SALT LAKE CITY (ABC4 Utah) – Jose Orozco wants to be paroled. But he doesn’t claim to have problems that landed him in prison.
In 2014 he was driving to see his wife. She had a protective order but he still planned to talk to her.
“I was hoping to get back together,” Orozco told a hearing officer.
But as he drove to his wife’s home, he ran over Kelly Allred who was attempting to cross a street in Clearfield. Orozco fled but was later arrested by police.
“I didn’t see him, (police) said I did but that’s what they say,” Orozco said.
He admitted to manslaughter in a plea deal. He was sentenced from one-to-fifteen years in prison. But at the end of the hearing, the judge also ordered that he be deported upon completion of his sentence.
Thursday, Orozco appeared before a hearing officer. He’s eligible for parole after serving five years in prison.
Allred’s parents were also there and opposed his release. His father claimed Orozco got a “light sentence.”
“(We are) parents without one son, brothers without a brother, and most of all, I’ve got three grandkids without a father,” Max Allred said at the hearing.
At the Utah state prison, nearly fifty percent of those incarcerated are minorities. Reportedly, five-percent are undocumented.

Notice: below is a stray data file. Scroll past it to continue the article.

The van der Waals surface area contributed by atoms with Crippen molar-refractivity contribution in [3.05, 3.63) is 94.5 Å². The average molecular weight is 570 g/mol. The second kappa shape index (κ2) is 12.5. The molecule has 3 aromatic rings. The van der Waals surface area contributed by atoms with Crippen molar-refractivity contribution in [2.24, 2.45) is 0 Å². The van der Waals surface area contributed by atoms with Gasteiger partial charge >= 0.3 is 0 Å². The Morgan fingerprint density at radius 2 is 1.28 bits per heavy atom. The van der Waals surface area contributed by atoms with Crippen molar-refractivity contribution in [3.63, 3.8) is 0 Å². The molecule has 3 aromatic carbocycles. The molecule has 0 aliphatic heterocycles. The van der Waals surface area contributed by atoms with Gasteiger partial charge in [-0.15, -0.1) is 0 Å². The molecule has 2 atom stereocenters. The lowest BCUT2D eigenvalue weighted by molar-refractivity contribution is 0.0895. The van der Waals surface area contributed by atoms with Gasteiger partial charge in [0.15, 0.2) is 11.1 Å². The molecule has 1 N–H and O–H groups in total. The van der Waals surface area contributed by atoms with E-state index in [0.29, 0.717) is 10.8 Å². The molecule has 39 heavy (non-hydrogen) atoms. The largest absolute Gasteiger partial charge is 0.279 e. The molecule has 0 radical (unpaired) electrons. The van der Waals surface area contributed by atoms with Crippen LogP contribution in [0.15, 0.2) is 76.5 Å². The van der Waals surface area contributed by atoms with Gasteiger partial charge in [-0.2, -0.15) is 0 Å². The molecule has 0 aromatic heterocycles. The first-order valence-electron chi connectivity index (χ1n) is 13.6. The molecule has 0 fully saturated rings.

It’s something that Kelly’s dad is mindful of. He said if and when Orozco is released he wanted him to understand the gravity of his crime.
“Not just Kelly’s life but how much he has cost the citizens of him being incarcerated in lawyer’s fees and everything else on his bad decisions.
Through a translator, Orozco said he understood the pain he had caused.
“I do understand and I do realize the damage I’ve cost,” Orozco said. “It’s done and based on my, the wrong decisions that I’ve made, I will have to carry this with me.”
When Orozco hit Kelly he’d been drinking. His blood-alcohol level was two times over the legal limit. But Orozco denied he had a drinking or drug problem.
“I drink here and there,” he said. “It’s not a problem.”
To qualify for parole, a hearing officer will attempt to learn how much progress an inmate has done while incarcerated. Taking self-help courses, like anger management and substance abuse treatment are part of the requirements for an inmate who seeks parole.
To date, Orozco has refused to take many of the self-help courses that are required.
“I don’t want that,” he said. “I just want to do my time and get out.”
As for his immigration status, Orozco said he didn’t think he would be deported.
“I don’t think so,” he said.
He told the hearing officer that he was a legal resident.
“I’ve lived here pretty much my whole life,” he said.
The hearing officer said she wanted to get his legal status clarified. Meanwhile, Orozco will remain in prison while the entire board of pardons decides whether he’s served enough time for Allred’s death.
ABC4 asked about Orozco’s legal status but was denied the information. A spokesperson with the Utah Department of Corrections said the information “was considered private to the individual.”